I’m switching modes. The fall and spring semesters are over. Summer sessions have begun and effective with the Memorial Day weekend, the rhythm of my job changes. The number of meetings is reduced, the contact with faculty and students is unfortunately more limited, preparing personnel recommendations becomes the central focus, and our official work week is reduced by one hour.
The one hour reduction is that we close Friday’s at 4 PM instead of at 5 PM. Psychologically, if I am able to take advantage of the change, the hour does make a difference. I just feel that I have more of the day available to me and that the pace has actually moderated.
More importantly, I actually have the time during the summer to prepare key tenure and promotion recommendations. On one level my job in this area has become easier and on another level much more difficult. What is easier is a result of a tenure and/or promotion review process that works very effectively in most cases. Individuals who deserve tenure are recommended and in other cases, the individuals are not reappointed after 3 or 5 years or they leave of their own accord, recognizing that their skill set and the needs of Hofstra aren’t a good fit.
Where the job has become more difficult is when needs change and a person stands for tenure in an area where the student enrollment has declined substantially. Shifts in enrollment continuously happen over time. In my years as a business school dean, enrollments were very robust, they since have declined nationally, increased, declined again (undergraduate) and increased again (graduate). These are shifts in national trends. The classic example has been engineering where often the supply of engineers was most robust, at a time when the demand had declined. The key, of course, is the time lag – when a student decided to major in engineering is typically before or in the first year of college and when the student graduates 4 or 5 years later, the business climate and the need for engineering can have changed dramatically. The same is true of a faculty position. When a person starts his or her faculty appointment, there is a need and another tenure track position is fully justified. Five or six years later, the enrollment picture in a particular major or majors can change dramatically. A much needed line turns into a line that really isn’t needed.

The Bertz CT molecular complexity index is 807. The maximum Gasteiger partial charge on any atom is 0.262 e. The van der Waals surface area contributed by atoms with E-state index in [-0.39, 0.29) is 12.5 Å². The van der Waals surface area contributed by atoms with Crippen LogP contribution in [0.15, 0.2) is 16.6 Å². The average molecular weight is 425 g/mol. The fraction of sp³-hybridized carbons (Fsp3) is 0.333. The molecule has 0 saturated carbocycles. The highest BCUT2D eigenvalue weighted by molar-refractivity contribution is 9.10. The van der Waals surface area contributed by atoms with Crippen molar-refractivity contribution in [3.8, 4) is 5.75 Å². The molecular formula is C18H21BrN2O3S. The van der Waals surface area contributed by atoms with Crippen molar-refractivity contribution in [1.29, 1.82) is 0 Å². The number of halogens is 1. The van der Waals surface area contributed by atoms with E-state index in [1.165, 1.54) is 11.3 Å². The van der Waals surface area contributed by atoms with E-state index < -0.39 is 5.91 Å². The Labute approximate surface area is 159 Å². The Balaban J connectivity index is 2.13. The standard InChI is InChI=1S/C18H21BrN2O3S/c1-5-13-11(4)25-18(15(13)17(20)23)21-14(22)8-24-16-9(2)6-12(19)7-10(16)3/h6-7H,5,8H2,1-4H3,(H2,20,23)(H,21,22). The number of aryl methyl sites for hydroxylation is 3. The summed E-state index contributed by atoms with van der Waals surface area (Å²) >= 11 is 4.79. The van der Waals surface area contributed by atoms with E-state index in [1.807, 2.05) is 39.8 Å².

What do you do in situations like this? Do you tenure a good person in an area where there is no need and perhaps even no likelihood of need for a significant number of years? Or do you not tenure the person and reallocate the line to an area of growing and robust demand. On a theoretical economics level, the choice is clear. Resources should be allocated as efficiently as possible and lines should track demand whenever possible. On a personal level, the decision is tougher—the faculty are not interchangeable and moving a line to an area of greater demand, requires a change of faculty. In some cases there is no choice, the demand is not there and there are more than enough tenured faculty to meet existing and even increased demand. In other cases, there are significant retirements in the area, or signs that demand is increasing, or new programs that attract new students and a new develops where initially no need was anticipated. And then there are the areas in between. Faculty in a department with declining needs often know what is happening in the moment. It manifests itself in fewer majors, in reduced class size or in courses that don’t run due to insufficient enrollment But since none of us come with a crystal ball and the ability to tell the future in precise detail, we don’t know for certain where these are trends about to change or that will continue to worsen. And yet the decision needs to be made.
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